Special report: SWAT broadens protocol - WALB.com, Albany News, Weather, Sports

Special report: SWAT broadens protocol

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MOULTRIE, GA (WALB) -

A deadly police shooting last year led to some major changes at a South Georgia police department.

Moultrie Police are now leading a shift in how officers deal with mentally ill people.

They began focusing on that issue after a man with mental problems was killed during a SWAT standoff.

Officers and community advocates say it's made a big difference in a short time.    

Gunshots ended the life of 51-year-old Wayne Peterson.

"It affects the whole community, and it did," said Chief Frank Lang, Moultrie Police Department.

On September 5th, 2011, Peterson got angry at a clerk at a store in his Moultrie neighborhood. He threw a brick through a store window then locked himself in his home.

As SWAT team members approached his door, one of the officers said "Put the knife down Wayne. Open the door."

Peterson lunged at them with a knife then the officer said, "Wayne, I don't want to hurt you."

When a taser didn't work an officer fired five shots.

Moultrie Police Sergeant Rob Rodriguez was there that day.

"The officers were just trying to do things they were trained to do, and unfortunately the end result was not what anybody wanted," said Sgt. Rob Rodriguez, Moultrie Police Department.

Moultrie Police Chief Frank Lang was determined to make sure the shooting didn't destroy the community's trust in his department.

"We started having neighborhood input meetings immediately after the shooting," said Lang.

And he wanted to improve how his officers deal with people with mental health problems.

"We are encountering persons with some type of mental disorder daily," said Lang.

The department began Crisis Intervention Training.

"We wanted to be the first ones in southwest Georgia to get all officers CIT trained," said Lang.

So far about 40 percent of his officers are CIT certified. They completed training to learn about mental illness, how to communicate more effectively with people like Wayne Peterson, and how to de-escalate a tense situation.  There was also a change in policing philosophy.

"When I first got into this business, it was all about locking people up and putting them in jail and that was it. We didn't address the problem," Rodriguez.

Now, it's all about getting people with mental illness the help they need.

"We have seen definite benefits," said Lynn Wilson, Mental Health Advocate.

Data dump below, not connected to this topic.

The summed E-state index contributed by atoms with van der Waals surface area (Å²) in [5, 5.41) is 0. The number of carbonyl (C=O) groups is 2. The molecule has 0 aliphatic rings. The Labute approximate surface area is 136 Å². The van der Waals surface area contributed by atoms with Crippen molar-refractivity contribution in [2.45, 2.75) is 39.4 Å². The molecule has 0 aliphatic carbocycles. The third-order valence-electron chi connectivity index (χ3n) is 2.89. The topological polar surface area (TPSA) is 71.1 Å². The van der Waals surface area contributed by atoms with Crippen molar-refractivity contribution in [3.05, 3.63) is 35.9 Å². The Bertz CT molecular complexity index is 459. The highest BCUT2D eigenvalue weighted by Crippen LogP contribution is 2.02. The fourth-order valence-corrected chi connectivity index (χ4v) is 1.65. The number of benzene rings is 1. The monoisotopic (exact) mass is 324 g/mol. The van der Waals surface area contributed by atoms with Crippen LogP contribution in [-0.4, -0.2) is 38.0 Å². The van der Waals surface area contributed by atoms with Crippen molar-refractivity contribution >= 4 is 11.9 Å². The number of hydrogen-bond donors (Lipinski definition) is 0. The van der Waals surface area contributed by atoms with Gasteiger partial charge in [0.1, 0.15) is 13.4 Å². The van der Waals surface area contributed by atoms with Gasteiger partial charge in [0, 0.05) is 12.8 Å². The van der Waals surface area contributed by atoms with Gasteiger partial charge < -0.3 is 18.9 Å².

Lynn Wilson is the volunteer chair of a mental health advocacy community coalition that works closely with the police department.

"So we're looking to make a cultural change, you might say," said Wilson.

That effort paid off ten months after last year's deadly SWAT shooting.

"We were out here for 12 hours," said Rodriguez.

In July, Sgt. Rodriguez and the SWAT team were involved in another standoff across town with another man with a mental disorder.

"The difference, I think more so than anything else, was the officers had the confidence of the training that they had received," said Lang.

62-year-old James Ridley locked himself inside his home after neighbors reported he fired a gun.  The situation was similar to the previous standoff, but with a much different outcome.

"Nobody was hurt and everybody got to go home safely," said Rodriguez.

"It's a pretty stark reminder that CIT is important, and we need to continue getting other officers trained," said Wilson.

And that's a top priority for Chief Lang.

"That training has made a world of difference for us," said Lang.

So his officers can make a positive difference in the community they serve.

The officer who shot Wayne Peterson, Eric Fries was cleared of any wrongdoing and is back on the force.

 Moultrie firefighters, dispatchers and Colquitt County deputies have also gone through the Crisis Intervention Training.

Chief Lang encourages people in Moultrie who have relatives with mental issues to call his department and give them some basic information about the person.

If first responders get called to the person's address dispatchers can let them know what they may encounter.